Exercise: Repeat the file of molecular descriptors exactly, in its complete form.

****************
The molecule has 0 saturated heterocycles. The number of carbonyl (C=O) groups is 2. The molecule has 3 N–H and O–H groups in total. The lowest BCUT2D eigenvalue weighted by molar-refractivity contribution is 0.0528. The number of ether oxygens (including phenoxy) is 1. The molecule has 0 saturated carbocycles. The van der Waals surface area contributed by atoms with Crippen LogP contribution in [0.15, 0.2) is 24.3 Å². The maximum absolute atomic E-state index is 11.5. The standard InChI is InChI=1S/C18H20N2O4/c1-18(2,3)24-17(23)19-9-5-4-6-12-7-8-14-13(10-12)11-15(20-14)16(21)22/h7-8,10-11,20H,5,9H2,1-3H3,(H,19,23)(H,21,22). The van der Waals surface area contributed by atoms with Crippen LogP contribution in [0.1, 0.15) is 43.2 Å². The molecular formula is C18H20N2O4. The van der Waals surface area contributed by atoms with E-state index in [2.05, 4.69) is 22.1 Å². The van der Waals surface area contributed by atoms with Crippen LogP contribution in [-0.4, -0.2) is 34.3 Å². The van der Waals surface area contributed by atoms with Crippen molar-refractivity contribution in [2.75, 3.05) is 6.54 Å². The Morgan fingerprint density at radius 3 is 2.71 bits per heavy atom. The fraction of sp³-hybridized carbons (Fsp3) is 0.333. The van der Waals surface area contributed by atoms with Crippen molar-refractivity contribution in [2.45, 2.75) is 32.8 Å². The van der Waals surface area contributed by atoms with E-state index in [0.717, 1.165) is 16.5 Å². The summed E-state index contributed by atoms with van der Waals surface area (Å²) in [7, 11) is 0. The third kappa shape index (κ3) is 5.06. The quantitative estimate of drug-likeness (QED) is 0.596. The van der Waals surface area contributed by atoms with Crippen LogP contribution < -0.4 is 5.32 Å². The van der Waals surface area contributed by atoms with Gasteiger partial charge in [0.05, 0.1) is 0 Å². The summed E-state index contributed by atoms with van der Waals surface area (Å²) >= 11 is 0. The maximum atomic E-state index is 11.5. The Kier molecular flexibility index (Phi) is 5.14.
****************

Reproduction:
The molecule has 0 saturated heterocycles. The number of carbonyl (C=O) groups is 2. The molecule has 3 N–H and O–H groups in total. The lowest BCUT2D eigenvalue weighted by molar-refractivity contribution is 0.0528. The number of ether oxygens (including phenoxy) is 1. The molecule has 0 saturated carbocycles. The van der Waals surface area contributed by atoms with Crippen LogP contribution in [0.15, 0.2) is 24.3 Å². The maximum absolute atomic E-state index is 11.5. The standard InChI is InChI=1S/C18H20N2O4/c1-18(2,3)24-17(23)19-9-5-4-6-12-7-8-14-13(10-12)11-15(20-14)16(21)22/h7-8,10-11,20H,5,9H2,1-3H3,(H,19,23)(H,21,22). The van der Waals surface area contributed by atoms with Crippen LogP contribution in [0.1, 0.15) is 43.2 Å². The molecular formula is C18H20N2O4. The van der Waals surface area contributed by atoms with E-state index in [2.05, 4.69) is 22.1 Å². The van der Waals surface area contributed by atoms with Crippen LogP contribution in [-0.4, -0.2) is 34.3 Å². The van der Waals surface area contributed by atoms with Crippen molar-refractivity contribution in [2.75, 3.05) is 6.54 Å². The Morgan fingerprint density at radius 3 is 2.71 bits per heavy atom. The fraction of sp³-hybridized carbons (Fsp3) is 0.333. The van der Waals surface area contributed by atoms with Crippen molar-refractivity contribution in [2.45, 2.75) is 32.8 Å². The van der Waals surface area contributed by atoms with E-state index in [0.717, 1.165) is 16.5 Å². The summed E-state index contributed by atoms with van der Waals surface area (Å²) in [7, 11) is 0. The third kappa shape index (κ3) is 5.06. The quantitative estimate of drug-likeness (QED) is 0.596. The van der Waals surface area contributed by atoms with Crippen LogP contribution < -0.4 is 5.32 Å². The van der Waals surface area contributed by atoms with Gasteiger partial charge in [0.05, 0.1) is 0 Å². The summed E-state index contributed by atoms with van der Waals surface area (Å²) >= 11 is 0. The maximum atomic E-state index is 11.5. The Kier molecular flexibility index (Phi) is 5.14.